In the first scene of the opening episode, the two main characters, Lance and Andy, are out detecting in a field (the instrument you use when you're detecting is called a metal detector, but the people wielding it are known--at least in their own circle--as detectorists, hence the series title), and Lance finds a ring-pull from a can. He puts it in a plastic baggie with others like it. Andy asks, "What you do with them?" and Lance replies, "Pack 'em up, stick 'em on ebay. People buy this shit." "Sad tits," Andy remarks, and Lance says, "You said it." --got that? The guys who spend their spare time digging up ring-pulls are disparaging the folks who would purchase a ring-pull. I hasten to add that despite those remarks, the two are very good-hearted. But that juxtaposition is an example of the show's humor (though there's also more obvious humor).

Andy on the left, Lance on the right


From there ... small-potatoes stuff just happens, but it ends up being entirely engrossing. They confront rival detectorists who bear an uncanny resemblance to Simon and Garfunkle ...



... They get permission to detect on the land of Mr. Bishop, an eccentric who has a collection of rambunctious dogs that no one but he can see ...



and so on.

The one character I wasn't happy about at first was Andy's girlfriend Becky, who's completely uninterested in Andy's detecting hobby and who, when we first meet her, mocks him in a way that we're supposed to read as affectionate (I think), but which put me off. But eventually she grew on me, especially when she started helping them look for the location of a Saxon ship burial, and there were scenes that persuaded me that she really did love Andy. Their relationship still isn't one **I'd** want to have, but I was able to believe in it as one that was satisfying for **them**.

As for the minor characters, they were all golden, truly.

I also liked learning some detectorist lingo: "can slaw" for cans that have been shredded by agricultural machinery, "BOAT" (bit off a tractor) and "POACH" (piece of a combine harvester)--all things you might find while detecting in a field.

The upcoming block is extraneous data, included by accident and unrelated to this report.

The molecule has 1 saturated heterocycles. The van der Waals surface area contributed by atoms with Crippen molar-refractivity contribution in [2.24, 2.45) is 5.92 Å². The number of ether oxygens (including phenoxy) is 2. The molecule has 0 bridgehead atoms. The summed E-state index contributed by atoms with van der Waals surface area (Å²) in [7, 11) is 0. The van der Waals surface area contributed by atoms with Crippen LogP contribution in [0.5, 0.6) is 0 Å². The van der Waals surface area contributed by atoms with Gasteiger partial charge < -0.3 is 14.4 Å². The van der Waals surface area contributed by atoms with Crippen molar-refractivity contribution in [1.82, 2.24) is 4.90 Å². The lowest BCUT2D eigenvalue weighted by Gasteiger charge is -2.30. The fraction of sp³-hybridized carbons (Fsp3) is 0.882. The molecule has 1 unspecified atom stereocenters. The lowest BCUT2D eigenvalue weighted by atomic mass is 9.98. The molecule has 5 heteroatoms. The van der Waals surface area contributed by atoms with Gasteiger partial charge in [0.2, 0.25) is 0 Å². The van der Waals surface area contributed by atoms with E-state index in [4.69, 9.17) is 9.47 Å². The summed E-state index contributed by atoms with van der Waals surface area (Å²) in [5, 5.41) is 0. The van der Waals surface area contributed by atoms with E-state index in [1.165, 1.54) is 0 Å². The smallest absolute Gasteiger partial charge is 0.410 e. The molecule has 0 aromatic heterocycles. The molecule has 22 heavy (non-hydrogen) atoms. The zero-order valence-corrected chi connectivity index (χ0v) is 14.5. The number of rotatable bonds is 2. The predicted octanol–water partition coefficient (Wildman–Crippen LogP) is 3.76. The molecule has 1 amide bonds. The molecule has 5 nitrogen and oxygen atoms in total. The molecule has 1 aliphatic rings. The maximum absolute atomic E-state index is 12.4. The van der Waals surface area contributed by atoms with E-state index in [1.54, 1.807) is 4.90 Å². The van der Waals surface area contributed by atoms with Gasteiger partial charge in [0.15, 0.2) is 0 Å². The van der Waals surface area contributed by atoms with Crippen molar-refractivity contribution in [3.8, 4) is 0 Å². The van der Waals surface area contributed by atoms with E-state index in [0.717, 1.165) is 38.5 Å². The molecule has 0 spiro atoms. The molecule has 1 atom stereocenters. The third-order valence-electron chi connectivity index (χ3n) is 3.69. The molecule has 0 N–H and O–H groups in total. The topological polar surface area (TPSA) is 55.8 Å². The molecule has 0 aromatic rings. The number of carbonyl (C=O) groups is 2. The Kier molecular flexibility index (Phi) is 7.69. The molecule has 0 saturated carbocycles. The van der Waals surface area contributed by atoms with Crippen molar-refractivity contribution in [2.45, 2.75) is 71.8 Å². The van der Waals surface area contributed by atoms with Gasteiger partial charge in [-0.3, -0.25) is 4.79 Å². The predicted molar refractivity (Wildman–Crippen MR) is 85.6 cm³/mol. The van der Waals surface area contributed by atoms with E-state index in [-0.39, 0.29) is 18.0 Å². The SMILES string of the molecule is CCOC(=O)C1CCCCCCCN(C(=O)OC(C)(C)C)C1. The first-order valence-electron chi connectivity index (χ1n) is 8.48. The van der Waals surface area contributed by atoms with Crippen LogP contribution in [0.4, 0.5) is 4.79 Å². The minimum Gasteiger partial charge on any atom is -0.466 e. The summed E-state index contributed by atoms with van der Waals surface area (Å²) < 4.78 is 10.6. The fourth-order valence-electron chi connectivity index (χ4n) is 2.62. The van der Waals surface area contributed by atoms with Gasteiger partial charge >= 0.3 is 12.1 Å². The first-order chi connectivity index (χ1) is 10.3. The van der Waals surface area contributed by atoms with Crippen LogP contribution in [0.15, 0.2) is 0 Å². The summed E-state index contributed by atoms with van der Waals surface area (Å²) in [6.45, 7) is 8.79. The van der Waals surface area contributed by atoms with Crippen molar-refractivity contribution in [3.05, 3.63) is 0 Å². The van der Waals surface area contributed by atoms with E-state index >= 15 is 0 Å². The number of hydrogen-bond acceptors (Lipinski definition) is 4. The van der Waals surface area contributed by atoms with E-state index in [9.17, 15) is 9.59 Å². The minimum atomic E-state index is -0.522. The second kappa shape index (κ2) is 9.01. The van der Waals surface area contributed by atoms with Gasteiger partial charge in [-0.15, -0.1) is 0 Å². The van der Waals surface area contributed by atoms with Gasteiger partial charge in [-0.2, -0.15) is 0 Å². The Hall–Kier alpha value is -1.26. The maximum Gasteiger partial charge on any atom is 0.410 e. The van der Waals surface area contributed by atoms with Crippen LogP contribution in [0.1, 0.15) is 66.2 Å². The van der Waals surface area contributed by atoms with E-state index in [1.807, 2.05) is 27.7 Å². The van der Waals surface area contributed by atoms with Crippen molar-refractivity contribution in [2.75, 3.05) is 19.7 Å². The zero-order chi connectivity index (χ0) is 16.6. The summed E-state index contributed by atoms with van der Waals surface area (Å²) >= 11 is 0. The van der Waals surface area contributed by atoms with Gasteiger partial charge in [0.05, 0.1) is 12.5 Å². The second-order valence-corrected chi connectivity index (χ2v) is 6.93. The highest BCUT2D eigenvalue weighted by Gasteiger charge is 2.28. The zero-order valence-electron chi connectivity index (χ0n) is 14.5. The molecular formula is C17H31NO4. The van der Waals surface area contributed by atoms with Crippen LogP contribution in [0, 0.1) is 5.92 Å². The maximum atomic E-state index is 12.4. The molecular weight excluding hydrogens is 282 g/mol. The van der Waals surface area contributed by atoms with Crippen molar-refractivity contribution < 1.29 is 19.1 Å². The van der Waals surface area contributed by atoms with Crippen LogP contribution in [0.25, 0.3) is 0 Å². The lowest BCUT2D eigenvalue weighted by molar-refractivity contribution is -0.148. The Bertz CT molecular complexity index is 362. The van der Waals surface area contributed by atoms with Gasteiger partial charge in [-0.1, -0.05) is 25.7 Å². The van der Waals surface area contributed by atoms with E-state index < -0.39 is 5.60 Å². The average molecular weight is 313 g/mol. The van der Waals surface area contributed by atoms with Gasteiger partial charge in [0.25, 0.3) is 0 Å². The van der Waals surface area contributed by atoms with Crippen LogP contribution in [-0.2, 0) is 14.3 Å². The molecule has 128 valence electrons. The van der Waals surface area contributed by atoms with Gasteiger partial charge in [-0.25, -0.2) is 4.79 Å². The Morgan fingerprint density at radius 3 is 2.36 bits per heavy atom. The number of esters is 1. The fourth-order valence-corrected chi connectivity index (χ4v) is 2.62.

So, if you want something low-key, humorous, and beautiful to look at, you might give detectorists a try. (Here's a trailer for it. It's available on streaming Netflix.)
asakiyume: created by the ninja girl (Default)







Now that we have Apple TV, we can watch Netflix on our TV, which is great, as we don't have cable. We've watched a few series and tried others, and we're getting pretty good at the quick reject. Below are three we rejected, plus two we're currently watching.

Travelers--quick reject No, change of plans! We're going to give it a chance.

This came highly recommended, and since I've liked other things the recommending friend has suggested, I'm willing to bet that the storyline is good, but it had the violence turned up to high within the first ten minutes. When we watched Continuum, each show had to have its five minutes or so of kicking and punching, and we put up with it, like we put up with the gross-out body horror stuff in Fringe, but when you *open* with vicious violence, that probably means it's going to be embroidered throughout the entire show, rather than making an obligatory appearance once or twice per show. You're signaling to viewers what your show will have. Therefore, not for us.

ETA: All that was true, but when Little Springtime joined [livejournal.com profile] littlemoremasks in inhaling it, we decided to give it another try, and at the end of the first episode, we're feeling much better about it.

The OA--quick reject

Started out okay--a blind woman who disappeared from her home as an adolescent is rediscovered--with her sight restored--after she apparently tries to commit suicide by jumping off a bridge. AND WHAT ARE THOSE SCARS ON HER SHOULDERS COULD SHE MAYBE BE AN ANGEL??? That seemed to be the working premise for the first half of the first episode: she looks Deep Into The Soul of the drug-selling golden-haired bully boy who lives near her and later pop-psychology-heals his burned-out teacher. She needs five agile, strong, able-bodied folks to help her perform a ceremony that will let her return to ... something. The bully and three of his pals show up--and then the teacher (who doesn't seem at all agile, but details, details), so the ceremony can begin. BUT FIRST LET ME TELL YOU MY STORY the woman says, and suddenly we're embarked on a long, involved backstory involving a Russian kleptocrat father (turns out our heroine is adopted) and visions and a neglectful auntie and .... too much. My engagement plummeted as the baroqueness of the main character's backstory skyrocketed. For his part, [livejournal.com profile] wakanomori was put off by the bully character. So, not quite as quick a reject as Travelers (we watched the whole episode), but still: a no-go.

Sense8--quick reject